Craig Edwards can be found on twitter @craigjedwards.

newest oldest most voted
johnforthegiants
Member
johnforthegiants

The postseason seems to finally have brought public attention to the very serious problems which the Cubs’ hitters have with curves, having the lowest contact rate in the majors against curves (32.1%) and, on the rare occasions when they do manage to hit curves, the lowest exit velocity in the majors 84.3mph (see http://m.indians.mlb.com/news/article/207287130/josh-tomlin-ready-for-cubs-with-improved-curve/). It seems likely that teams will exploit this next year.

bananas
Member
bananas

Remember that time mike trout wasn’t gonna be great anymore because high fastballs?

johnforthegiants
Member
johnforthegiants

So you think the Cubs have basically 8 Mike Trouts in their lineup?

bananas
Member
bananas

Yes, I think the cubs have (at least) 8 professional athletes who were selected for their ability to make adjustments and hit baseballs to the degree their defensive skills require.

Jimbo
Member
Jimbo

Sure, but just because the public became aware on the biggest stage doesn’t mean teams didn’t know this for all or most of the season and incorporate it into scouting reports. Teams have had plenty of time to scout Bryant / Rizzo – that’s literally their job.

I would expect the league to continue to try to make adjustments and approach them as they would any good lineup. I would also expect the cubs to continue to hit the snot out of the ball.

johnforthegiants
Member
johnforthegiants

Teams didn’t incorporate it into their usage until the World Series. Just look at curve ball %s. Samardzija didn’t throw a single one the first time through the order in game 2 of the nlds.

Garys of Olde
Member
Member
Garys of Olde

We know how painful this season was for you, you don’t have to keep reminding us.

johnforthegiants
Member
johnforthegiants

That wasn’t my point. My point was to show that teams simply didn’t realize that they could and should take advantage of this weakness until the World Series.

david k
Member
david k

Actually, the Cubs issues with hitting curveballs happened to be against some of the BEST curveball throwers in the game (Kluber, Kershaw, Hill, etc.). So if your curve is more ordinary than theirs, you may not be able to take advantage of this weakness.

johnforthegiants
Member
johnforthegiants

The statistics quoted in the article were the general statistics against curves, not just the best curveball pitchers, and they were miserable.

JediHoyer
Member
JediHoyer

I wish teams had scouting reports!

In reality it’s really hard to throw quality curveballs for strikes consistently. The loopy change of pace curves for strike one only work once.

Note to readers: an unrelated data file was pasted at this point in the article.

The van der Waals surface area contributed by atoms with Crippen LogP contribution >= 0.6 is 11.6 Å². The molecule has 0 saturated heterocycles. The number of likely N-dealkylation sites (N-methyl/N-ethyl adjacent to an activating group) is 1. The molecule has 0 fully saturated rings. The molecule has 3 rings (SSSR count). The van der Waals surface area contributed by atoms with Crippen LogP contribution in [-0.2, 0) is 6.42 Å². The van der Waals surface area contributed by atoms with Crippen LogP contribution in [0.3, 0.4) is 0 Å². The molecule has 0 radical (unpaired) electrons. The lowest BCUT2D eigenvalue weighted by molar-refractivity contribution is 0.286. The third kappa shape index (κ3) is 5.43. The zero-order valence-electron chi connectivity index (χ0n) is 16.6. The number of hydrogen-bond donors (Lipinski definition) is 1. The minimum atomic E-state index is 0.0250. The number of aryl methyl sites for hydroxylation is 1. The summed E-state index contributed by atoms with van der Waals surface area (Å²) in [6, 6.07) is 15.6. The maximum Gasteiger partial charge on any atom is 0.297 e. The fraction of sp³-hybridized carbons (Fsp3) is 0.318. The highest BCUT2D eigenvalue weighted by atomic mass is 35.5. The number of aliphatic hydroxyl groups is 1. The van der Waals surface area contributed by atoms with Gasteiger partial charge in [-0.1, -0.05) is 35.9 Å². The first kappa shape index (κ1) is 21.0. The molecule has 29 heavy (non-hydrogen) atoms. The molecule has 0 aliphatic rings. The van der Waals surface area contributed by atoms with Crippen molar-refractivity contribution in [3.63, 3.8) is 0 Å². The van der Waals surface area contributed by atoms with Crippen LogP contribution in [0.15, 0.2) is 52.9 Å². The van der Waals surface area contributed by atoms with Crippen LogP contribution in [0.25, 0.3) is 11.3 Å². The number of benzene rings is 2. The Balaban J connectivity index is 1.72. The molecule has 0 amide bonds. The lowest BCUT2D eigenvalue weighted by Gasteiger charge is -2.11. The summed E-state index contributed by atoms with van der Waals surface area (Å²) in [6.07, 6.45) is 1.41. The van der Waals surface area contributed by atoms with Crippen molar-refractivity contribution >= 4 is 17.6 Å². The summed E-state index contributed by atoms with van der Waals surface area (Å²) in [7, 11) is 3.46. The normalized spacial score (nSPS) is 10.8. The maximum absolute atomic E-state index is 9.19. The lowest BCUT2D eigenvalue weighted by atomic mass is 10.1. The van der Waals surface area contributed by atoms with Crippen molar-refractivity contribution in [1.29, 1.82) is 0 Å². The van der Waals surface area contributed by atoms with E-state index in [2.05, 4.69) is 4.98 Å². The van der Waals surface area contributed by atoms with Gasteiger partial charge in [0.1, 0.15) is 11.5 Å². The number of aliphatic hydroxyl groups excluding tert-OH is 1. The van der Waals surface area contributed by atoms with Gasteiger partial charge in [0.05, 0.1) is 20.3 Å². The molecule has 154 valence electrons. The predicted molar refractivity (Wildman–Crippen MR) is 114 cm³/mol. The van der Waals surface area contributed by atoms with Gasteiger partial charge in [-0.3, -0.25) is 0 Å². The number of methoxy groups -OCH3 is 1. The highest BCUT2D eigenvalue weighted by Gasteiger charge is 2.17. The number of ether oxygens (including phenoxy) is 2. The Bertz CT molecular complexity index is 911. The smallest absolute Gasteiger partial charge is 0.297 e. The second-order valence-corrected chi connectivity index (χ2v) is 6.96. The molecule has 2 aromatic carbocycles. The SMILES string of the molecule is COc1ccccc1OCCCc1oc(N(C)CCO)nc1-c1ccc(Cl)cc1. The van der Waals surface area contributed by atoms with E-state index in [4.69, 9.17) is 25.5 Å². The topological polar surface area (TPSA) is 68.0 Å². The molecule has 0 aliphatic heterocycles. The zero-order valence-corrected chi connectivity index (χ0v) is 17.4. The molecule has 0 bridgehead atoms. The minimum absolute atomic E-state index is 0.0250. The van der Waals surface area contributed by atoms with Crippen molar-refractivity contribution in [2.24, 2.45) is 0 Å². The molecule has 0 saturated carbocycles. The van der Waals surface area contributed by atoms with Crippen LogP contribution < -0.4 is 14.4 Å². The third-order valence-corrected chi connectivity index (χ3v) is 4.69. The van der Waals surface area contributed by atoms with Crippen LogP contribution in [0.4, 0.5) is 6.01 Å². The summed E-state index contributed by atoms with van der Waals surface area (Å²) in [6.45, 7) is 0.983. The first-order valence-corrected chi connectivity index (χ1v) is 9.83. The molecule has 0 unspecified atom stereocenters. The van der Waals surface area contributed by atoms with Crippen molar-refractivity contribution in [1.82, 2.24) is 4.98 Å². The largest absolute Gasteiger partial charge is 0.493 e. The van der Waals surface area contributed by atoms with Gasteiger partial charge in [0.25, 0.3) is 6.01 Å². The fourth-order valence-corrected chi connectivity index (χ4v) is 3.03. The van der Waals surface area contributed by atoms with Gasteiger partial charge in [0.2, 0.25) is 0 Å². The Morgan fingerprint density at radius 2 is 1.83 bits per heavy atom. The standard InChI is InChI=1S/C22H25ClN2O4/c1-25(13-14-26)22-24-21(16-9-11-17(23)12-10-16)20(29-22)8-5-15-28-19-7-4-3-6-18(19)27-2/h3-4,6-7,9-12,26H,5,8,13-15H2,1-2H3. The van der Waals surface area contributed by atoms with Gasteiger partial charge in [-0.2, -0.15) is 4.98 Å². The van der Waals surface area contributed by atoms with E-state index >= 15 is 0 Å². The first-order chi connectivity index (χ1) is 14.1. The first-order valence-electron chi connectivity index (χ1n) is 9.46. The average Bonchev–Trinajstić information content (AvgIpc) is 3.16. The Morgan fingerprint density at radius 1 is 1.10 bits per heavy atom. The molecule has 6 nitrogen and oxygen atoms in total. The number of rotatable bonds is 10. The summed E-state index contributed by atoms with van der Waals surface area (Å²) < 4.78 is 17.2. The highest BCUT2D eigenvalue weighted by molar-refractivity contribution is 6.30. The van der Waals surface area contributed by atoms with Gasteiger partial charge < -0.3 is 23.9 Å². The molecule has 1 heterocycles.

Also the offense should only be better. Outside of zobrist and montero every offensive player is under 28, including role players like la Stella and Szcur. Schwarber should be As good if not better than Fowler offensively. Russell and Baez improving should negate any zobrist decline. And heyward can only go up, it’s very easy to see him being an average hitter next year.

This article doesn’t even mention the possibility almora starts in center with heyward in right and schwarber in left relegating zobrist to a Baez like utility role to limit age related decline. This would be an even better defense than last year… Zobrist comes in as a defensive replacement in left, and gets anywhere from 3-4 starts a week when baez, russell, bryant, rizzo, heyward, almora, schwarber need breaks or are injured should get him to about 100 starts + 3 innings a game for about 20-30 games.

johnforthegiants
Member
johnforthegiants

You’re right, it depends on pitchers who can throw good curves and their aren’t so many of those. And the hitters are mostly young and should generally improve. But pitchers will also learn to pitch them better.

374285942768
Member
374285942768
jiveballer
Member
jiveballer

LoL – exactly – good curve balls get <> out. The Cubs, I think, may be uniquely dangerous vs hangers.

johnforthegiants
Member
johnforthegiants

Yes, I would guess that something like that is the case.

Tom Jitterbug
Member
Tom Jitterbug

Among the six qualifying Cubs batters last year, three had above average wCB/C: Bryant, Zobrist, Fowler; and three had below average: Rizzo — who is above average for his career —, Heyward and Russell. Addison Russell was even worse at hitting curveballs than Bryant was good at hitting them (-2.02 vs 1.87 wCB/C).

If you knock the bar down to 300 PAs to include Baez, he slots in just above Russell at a miserable -1.87 wCB/C. So sure, you can beat up the bottom of the order with curveballs, probably even with bad ones, but good luck curving your way against the rest of the Cubs unless your name rhymes with Tuber. And you can bet your bottom dollar Russell and Baez are going to work on hitting breaking balls over the offseason.

BTW, does anyone know when, if ever, pitch value stats stabilize for batters?